Dr. Jessica Hirsh Weiss is now the co-director of

Grand Central Psychology. 

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Dr. Weiss is a licensed clinical psychologist (NYS license # 016878) practicing in Midtown Manhattan, NYC. She received her undergraduate degree in psychology at McGill University and her Ph.D. in clinical psychology at St. John's University.  She has previously worked in a number of private practice and hospital settings, including the Center for Cognitive-Behavioral Psychotherapy, the American Institute for Cognitive Therapy, Beth Israel Medical Center, and Creedmoor Psychiatric Center. As a senior staff clinician at the Center for Cognitive-Behavioral Psychotherapy, she was a clinical supervisor of doctoral and masters students from Columbia University, the Ferkauf Graduate School at the Albert Einstein College of Medicine, Pace University, and Fairleigh Dickinson University. She has presented at several conferences on the topics of obsessive-compulsive disorder and major depressive disorder. In addition, she has served as a faculty member at Hunter College, where she taught Introduction to Psychology and Abnormal Psychology to undergraduate and graduate students.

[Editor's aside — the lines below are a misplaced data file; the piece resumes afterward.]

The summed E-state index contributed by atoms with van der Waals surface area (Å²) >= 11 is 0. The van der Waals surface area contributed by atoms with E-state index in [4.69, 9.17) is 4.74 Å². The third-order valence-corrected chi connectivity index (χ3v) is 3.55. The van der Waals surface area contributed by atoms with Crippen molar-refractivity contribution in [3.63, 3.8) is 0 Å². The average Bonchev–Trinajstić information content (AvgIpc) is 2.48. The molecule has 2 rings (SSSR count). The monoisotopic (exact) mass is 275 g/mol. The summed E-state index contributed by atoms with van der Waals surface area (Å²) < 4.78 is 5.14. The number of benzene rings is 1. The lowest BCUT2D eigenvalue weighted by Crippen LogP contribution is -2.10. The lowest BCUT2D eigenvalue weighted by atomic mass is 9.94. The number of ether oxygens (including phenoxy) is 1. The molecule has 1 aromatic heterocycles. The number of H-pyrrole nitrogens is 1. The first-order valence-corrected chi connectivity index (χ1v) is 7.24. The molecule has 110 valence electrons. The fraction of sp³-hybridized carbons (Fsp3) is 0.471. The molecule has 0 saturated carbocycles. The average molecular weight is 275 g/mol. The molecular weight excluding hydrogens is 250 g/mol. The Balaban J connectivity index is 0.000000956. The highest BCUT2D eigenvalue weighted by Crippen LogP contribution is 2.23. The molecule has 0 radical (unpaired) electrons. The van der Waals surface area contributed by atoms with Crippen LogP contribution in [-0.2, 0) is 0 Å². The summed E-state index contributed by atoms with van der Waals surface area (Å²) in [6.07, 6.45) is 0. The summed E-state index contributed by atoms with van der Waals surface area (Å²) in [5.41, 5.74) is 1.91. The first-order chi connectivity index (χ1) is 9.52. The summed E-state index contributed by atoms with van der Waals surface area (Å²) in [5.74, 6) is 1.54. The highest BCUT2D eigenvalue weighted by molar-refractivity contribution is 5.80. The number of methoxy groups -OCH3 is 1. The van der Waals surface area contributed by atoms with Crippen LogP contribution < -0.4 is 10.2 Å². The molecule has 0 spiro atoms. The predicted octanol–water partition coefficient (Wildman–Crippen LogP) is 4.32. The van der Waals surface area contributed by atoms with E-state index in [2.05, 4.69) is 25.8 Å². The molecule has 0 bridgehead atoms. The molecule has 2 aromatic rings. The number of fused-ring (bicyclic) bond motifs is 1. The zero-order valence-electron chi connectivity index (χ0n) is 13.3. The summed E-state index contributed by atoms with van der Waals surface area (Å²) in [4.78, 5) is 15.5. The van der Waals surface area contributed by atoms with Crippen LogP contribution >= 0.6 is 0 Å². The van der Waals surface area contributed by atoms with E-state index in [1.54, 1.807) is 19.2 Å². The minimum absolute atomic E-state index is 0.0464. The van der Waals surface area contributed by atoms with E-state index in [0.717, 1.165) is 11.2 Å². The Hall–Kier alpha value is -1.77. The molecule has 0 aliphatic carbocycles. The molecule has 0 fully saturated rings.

Therapy sessions are typically 45 minutes and take place on a weekly basis.


Dr. Weiss provides individual, cognitive-behavioral psychotherapy to adults with a wide range of mental health issues:

  • Depression
  • Obsessive-compulsive disorder
  • Generalized anxiety
  • Social anxiety
  • Phobias
  • Panic disorder
  • Interpersonal difficulties
  • Perfectionism
  • Low self-esteem
  • Career-related issues


Cognitive Behavioral Therapy (CBT) is a structured, directive, and cost-effective approach to psychotherapy that ultimately aims to provide individuals with symptom relief. It is relatively short-term, as the focus is primarily on the "here and now" of the individual's experience. The basic tenet of CBT is that our emotions, behaviors, and thoughts all interact with one another. That is, how we feel and act is often influenced by our cognitions. Therefore, CBT aims to help the individual identify and restructure his or her perceptions, in order to bring about positive emotional and behavioral outcomes. It also provides individuals with tools to modify unwanted behaviors and to manage excessive stress and anxiety. These include exposure exercises as well as relaxation training. Cognitive-behavioral therapy is based on scientific principles, and research has shown it to be extremely effective for a wide range of psychological difficulties. 


For more information, check out these links:


American Psychological Association 

National Institute of Mental Health 

Association for Behavioral and Cognitive Therapies

International Obsessive-Compulsive Disorder  Foundation

Article in New York Times

Article in Forbes